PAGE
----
Dairy

Cheese

USDA-cheese

Key Facts Cheese making is a way to preserve excess milk, and today about 90% of the milk produced in Wisconsin is used for cheese production. In 2014, the U.S. produced 11.45 billion pounds of cheese— including 4.9 billion pounds of Italian-type cheeses and 4.5 billion pounds of American-type cheeses. Mozzarella and cheddar are the most popular cheeses among Americans. Given the large volume of cheese produced, the incidence of foodborne illness is small, however, there have been several recent multistate outbreaks—three due to Listeria monocytogenes and one due to Escherichia coli O157:H7. In 2013, farmstead cheese products made Read more

Yogurt

yogurt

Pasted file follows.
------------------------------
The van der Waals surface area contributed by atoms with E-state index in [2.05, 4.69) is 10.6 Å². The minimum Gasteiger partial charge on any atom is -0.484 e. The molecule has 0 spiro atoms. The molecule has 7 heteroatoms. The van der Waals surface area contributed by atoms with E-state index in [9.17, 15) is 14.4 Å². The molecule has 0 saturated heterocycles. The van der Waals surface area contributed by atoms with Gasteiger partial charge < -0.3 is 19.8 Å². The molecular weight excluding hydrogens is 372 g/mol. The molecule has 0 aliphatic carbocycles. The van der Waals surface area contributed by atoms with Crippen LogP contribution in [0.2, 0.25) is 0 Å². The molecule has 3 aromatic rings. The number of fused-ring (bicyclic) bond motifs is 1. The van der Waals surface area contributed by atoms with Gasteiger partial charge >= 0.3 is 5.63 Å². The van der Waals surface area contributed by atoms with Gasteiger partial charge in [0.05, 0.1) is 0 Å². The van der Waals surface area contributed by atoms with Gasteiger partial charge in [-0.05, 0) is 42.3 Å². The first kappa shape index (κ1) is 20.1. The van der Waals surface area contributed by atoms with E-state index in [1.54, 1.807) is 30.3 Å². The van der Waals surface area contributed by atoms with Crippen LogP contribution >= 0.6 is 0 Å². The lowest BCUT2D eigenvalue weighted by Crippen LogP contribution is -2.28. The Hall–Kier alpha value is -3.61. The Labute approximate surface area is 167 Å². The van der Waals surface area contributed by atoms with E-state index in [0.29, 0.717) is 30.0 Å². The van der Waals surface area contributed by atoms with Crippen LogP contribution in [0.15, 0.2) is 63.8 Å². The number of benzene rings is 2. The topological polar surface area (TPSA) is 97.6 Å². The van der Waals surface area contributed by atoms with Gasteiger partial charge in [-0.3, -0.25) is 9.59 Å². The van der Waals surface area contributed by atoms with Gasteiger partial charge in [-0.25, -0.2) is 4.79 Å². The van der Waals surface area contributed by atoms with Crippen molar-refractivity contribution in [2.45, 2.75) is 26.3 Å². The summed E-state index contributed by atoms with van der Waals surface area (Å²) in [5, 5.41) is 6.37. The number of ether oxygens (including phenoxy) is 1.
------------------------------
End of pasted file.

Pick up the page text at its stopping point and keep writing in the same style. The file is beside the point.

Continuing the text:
Key Facts Yogurt is made from milk cultured with live bacteria. Yogurt is consumed in a variety of ways including Greek yogurt, drinkable yogurt, and frozen yogurt. The use of pasteurized milk is a key barrier to foodborne pathogen transmission in yogurt products. Raw milk can contain pathogens, such as Escherichia coli, Salmonella spp., and Campylobacter jejuni. The acidity of yogurt is another barrier to foodborne illness. There is evidence of E. coli 0157:H7 exhibiting acid-tolerant properties but this pathogen is readily destroyed via pasteurization. Yogurt products have previously been associated with fungal disease. Introduction Yogurt is made from milk Read more